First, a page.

AISLE SAY San Francisco


Music by Bob Gaudio
Lyrics by Bob Crewe
Book by Marshall Brickman & Rick Elice
Directed by Des McAnuff
Presented by Best of Broadway
Curran Theatre
445 Geary St., San Francisco / (415) 512-7770

Reviewed by Judy Richter

"Jersey Boys," winner of four 2006 Tony Awards, including best musical, has begun its national tour in San Francisco even while it continues to play on Broadway. That's not surprising, given the enthusiastic response to the show during its opening night at the Curran Theatre. Essentially, it's the story of the Four Seasons, a popular '60s group that gave us a series of hit songs that still set the feet to tapping and the voice to humming. In fact, it's subtitled "The Story of Frankie Valli & the Four Seasons."

More than just a nostalgic musical revue, or jukebox musical, "Jersey Boys" tells an interesting story and develops engaging characters because Marshall Brickman and Rick Elice based their book on actual people who were willing to have their stories told with a minimum of varnish. The Four Seasons were four guys from New Jersey who began singing on a street corner. The personnel and group name changed over the years, but at the core of the group were Tommy DeVito (Deven May), Nick Massi (Michael Ingersoll), Bob Gaudio (Erich Bergen) and Frankie Valli (Christopher Kale Jones). Tommy's brother, Nick, (Miles Aubrey), was part of the group at first, but he spent too much time in jail. Tommy, who managed the group, did a stretch or two himself at first but stayed out of jail thereafter. Bob was its composer (and the show's), and Frankie was its lead singer, famed for his soaring falsetto. Bob Crewe (John Altieri) was the studio manager who became their producer and who is credited for the show's lyrics, but songs with music and lyrics by others are featured, too. Each of the four principals relates a section of the story, each with a slightly different take on what happened and why.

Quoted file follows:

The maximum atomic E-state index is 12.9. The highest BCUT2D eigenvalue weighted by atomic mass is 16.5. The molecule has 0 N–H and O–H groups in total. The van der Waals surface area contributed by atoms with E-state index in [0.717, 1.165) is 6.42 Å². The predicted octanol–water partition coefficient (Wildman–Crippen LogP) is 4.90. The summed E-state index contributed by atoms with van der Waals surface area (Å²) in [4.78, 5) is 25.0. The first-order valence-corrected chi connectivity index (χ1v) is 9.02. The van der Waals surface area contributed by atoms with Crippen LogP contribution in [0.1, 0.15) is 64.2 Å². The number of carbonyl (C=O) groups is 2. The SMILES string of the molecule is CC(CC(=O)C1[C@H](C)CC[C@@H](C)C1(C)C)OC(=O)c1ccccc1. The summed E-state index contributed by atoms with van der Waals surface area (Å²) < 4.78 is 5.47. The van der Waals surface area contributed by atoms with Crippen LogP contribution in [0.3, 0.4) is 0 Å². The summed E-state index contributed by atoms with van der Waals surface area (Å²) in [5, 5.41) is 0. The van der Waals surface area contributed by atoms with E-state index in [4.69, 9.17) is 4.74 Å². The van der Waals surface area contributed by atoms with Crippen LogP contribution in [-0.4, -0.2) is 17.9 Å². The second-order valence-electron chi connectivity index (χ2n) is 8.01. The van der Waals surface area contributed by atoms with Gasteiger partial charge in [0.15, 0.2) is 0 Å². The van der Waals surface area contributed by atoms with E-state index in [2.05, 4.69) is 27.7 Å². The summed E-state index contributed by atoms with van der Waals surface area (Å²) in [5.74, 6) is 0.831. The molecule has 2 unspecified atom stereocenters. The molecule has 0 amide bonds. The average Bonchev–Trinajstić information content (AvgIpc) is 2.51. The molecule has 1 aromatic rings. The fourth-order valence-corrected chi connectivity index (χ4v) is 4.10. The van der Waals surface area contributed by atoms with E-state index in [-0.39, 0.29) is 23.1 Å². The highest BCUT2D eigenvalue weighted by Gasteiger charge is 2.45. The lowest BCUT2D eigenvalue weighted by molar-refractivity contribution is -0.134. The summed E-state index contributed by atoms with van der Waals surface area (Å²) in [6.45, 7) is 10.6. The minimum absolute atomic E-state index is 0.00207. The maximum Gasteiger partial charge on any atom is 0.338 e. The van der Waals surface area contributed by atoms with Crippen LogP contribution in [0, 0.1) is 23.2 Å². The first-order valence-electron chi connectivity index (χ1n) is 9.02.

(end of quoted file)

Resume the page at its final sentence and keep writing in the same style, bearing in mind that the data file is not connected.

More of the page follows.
The story unfolds chronologically, so the first 40 minutes or so is devoted to introducing the principals and hearing them sing songs by Gaudio and others, such as "Silhouettes," "I Can't Give You Anything But Love" and "Earth Angel." Finally, the 15th song, "Sherry," starts a string of huge hits, including "Big Girls Don't Cry" and "Walk Like a Man." By then the audience is applauding and cheering. During intermission, I heard many people talking about what was going on in their lives when they first sang along with those songs on the radio. The second act, which finds some things going sour with the group, still produces such winners as "Can't Take My Eyes Off You," which received a standing ovation, "Working My Way Back to You," "Rag Doll," and "Who Loves You," the finale.

Directed by Des McAnuff with musical direction by Ron Melrose (Andrew Wilder conducts) and choreography by Sergio Trujillo, the cast is terrific. The leads sing well individually and together, creating that distinctive Four Seasons sound. They're also good actors, helping to propel the story.Most noteworthy are Bergen as Gaudio and Jones as Valli. Most other cast members play multiple roles, making each one distinct.

The set by Klara Zieglerova has two levels of scaffolding and chain-link fencing flanked by stairs and light towers. Set pieces slide or fly in, and Michael Clark's cartoon-like projections add to the atmosphere, along with Howell Binkley's lighting and Steve Canyon Kennedy's sound. Jess Goldstein's costumes reflect changing styles through the years.

"Jersey Boys" is a big treat musically and dramatically, and it evokes memories of a younger time.

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